The mechanical properties are not so different: small differences were found for elastic and σ0.2 yield strength, while significant differences were seen for ultimate tensile strength and elongation to fracture, but the values still remain close to other biocompatible alloys. Compared with biocompatible Ti6Al4V alloy, the advantage of this alloy consists in its constitutive elements, which are biocompatible and will not produce toxic or allergic effects along with sufficient mechanical properties.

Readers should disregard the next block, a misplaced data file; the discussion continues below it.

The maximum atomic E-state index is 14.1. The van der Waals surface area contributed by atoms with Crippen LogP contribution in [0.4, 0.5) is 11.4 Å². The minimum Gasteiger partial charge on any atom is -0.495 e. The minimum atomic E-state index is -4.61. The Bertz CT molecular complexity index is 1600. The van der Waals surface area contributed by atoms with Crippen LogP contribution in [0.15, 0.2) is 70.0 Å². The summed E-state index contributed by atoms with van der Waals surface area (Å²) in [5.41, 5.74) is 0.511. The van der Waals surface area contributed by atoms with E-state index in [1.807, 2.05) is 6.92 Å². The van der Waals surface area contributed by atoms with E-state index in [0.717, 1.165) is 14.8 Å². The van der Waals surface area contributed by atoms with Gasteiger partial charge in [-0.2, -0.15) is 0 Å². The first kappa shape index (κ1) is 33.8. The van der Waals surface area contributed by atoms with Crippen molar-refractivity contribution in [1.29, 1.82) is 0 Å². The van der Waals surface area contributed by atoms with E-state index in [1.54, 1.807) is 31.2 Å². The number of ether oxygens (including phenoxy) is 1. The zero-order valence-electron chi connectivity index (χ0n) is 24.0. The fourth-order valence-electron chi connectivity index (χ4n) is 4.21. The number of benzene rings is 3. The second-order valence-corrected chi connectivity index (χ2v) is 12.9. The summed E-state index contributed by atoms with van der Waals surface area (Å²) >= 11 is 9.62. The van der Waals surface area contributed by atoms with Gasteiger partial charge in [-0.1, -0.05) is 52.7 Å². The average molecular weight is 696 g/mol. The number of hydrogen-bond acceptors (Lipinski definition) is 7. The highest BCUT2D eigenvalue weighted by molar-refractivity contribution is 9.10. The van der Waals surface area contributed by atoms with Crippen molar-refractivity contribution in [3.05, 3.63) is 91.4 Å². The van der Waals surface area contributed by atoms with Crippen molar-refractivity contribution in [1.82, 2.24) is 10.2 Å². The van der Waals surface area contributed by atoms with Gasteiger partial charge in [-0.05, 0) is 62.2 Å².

The experimental part showed large differences in the corrosion behavior of these two forms of Ti25Nb10Zr alloy. The cast alloy proved to be more resistant to corrosive solution with pH2 and pH5, while in pH7 it suffered a degradation process, while annealed alloy was affected by all solutions regardless of the pH value. These results cannot be related to the roughness effect because both alloys were polished to the same values of roughness. In this case, we believe that the good corrosion resistance of cast alloy is due to the wettability properties; the cast alloy tends to be more hydrophobic than the annealed one. In the literature, it was reported that the hydrophobic surfaces are more resistant to corrosion than the hydrophilic ones, due to their low surface energy [57–64]. He et al. reported that the probability of adsorption of the Cl aggressive species on the solid surface is reduced by increasing the water angle [65]. Thus, we can say that the cast alloy, which has higher contact angle, has a high anticorrosive protection, due to the reduced Cl absorption.